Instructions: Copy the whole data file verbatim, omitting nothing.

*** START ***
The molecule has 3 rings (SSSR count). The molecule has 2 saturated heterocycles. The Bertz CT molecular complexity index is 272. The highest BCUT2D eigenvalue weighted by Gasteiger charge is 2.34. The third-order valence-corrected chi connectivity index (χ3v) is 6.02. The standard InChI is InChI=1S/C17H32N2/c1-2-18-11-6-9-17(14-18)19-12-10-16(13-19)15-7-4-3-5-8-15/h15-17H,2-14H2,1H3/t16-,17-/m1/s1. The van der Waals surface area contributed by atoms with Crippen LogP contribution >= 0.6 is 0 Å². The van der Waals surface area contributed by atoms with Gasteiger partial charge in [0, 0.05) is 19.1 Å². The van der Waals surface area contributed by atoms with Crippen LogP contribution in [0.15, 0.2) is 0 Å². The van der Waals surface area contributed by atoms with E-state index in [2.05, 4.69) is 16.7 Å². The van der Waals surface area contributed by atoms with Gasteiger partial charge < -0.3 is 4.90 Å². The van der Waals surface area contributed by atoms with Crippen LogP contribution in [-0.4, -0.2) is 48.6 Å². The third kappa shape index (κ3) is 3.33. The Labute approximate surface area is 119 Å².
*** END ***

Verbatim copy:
The molecule has 3 rings (SSSR count). The molecule has 2 saturated heterocycles. The Bertz CT molecular complexity index is 272. The highest BCUT2D eigenvalue weighted by Gasteiger charge is 2.34. The third-order valence-corrected chi connectivity index (χ3v) is 6.02. The standard InChI is InChI=1S/C17H32N2/c1-2-18-11-6-9-17(14-18)19-12-10-16(13-19)15-7-4-3-5-8-15/h15-17H,2-14H2,1H3/t16-,17-/m1/s1. The van der Waals surface area contributed by atoms with Crippen LogP contribution >= 0.6 is 0 Å². The van der Waals surface area contributed by atoms with Gasteiger partial charge in [0, 0.05) is 19.1 Å². The van der Waals surface area contributed by atoms with Crippen LogP contribution in [0.15, 0.2) is 0 Å². The van der Waals surface area contributed by atoms with E-state index in [2.05, 4.69) is 16.7 Å². The van der Waals surface area contributed by atoms with Gasteiger partial charge < -0.3 is 4.90 Å². The van der Waals surface area contributed by atoms with Crippen LogP contribution in [-0.4, -0.2) is 48.6 Å². The third kappa shape index (κ3) is 3.33. The Labute approximate surface area is 119 Å².